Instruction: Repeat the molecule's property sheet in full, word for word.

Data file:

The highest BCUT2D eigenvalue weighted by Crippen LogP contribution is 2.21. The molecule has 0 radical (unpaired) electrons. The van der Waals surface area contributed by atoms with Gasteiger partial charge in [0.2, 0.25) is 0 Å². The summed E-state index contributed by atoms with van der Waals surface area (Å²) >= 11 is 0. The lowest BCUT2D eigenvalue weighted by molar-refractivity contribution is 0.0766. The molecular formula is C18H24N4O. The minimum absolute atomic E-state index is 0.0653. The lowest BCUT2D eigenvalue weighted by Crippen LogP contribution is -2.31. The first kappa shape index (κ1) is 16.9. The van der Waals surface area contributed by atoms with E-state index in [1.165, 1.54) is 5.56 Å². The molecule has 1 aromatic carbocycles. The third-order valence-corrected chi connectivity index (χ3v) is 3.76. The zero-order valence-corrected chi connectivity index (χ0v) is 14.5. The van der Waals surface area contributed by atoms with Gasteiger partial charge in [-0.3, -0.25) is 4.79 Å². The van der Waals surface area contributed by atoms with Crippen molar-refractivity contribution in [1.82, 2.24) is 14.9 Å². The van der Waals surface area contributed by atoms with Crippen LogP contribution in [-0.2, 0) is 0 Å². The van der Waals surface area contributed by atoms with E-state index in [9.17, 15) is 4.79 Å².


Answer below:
The highest BCUT2D eigenvalue weighted by Crippen LogP contribution is 2.21. The molecule has 0 radical (unpaired) electrons. The van der Waals surface area contributed by atoms with Gasteiger partial charge in [0.2, 0.25) is 0 Å². The summed E-state index contributed by atoms with van der Waals surface area (Å²) >= 11 is 0. The lowest BCUT2D eigenvalue weighted by molar-refractivity contribution is 0.0766. The molecular formula is C18H24N4O. The minimum absolute atomic E-state index is 0.0653. The lowest BCUT2D eigenvalue weighted by Crippen LogP contribution is -2.31. The first kappa shape index (κ1) is 16.9. The van der Waals surface area contributed by atoms with E-state index in [1.165, 1.54) is 5.56 Å². The molecule has 1 aromatic carbocycles. The third-order valence-corrected chi connectivity index (χ3v) is 3.76. The zero-order valence-corrected chi connectivity index (χ0v) is 14.5. The van der Waals surface area contributed by atoms with Gasteiger partial charge in [-0.3, -0.25) is 4.79 Å². The van der Waals surface area contributed by atoms with Crippen molar-refractivity contribution in [1.82, 2.24) is 14.9 Å². The van der Waals surface area contributed by atoms with Crippen LogP contribution in [-0.2, 0) is 0 Å². The van der Waals surface area contributed by atoms with E-state index in [9.17, 15) is 4.79 Å².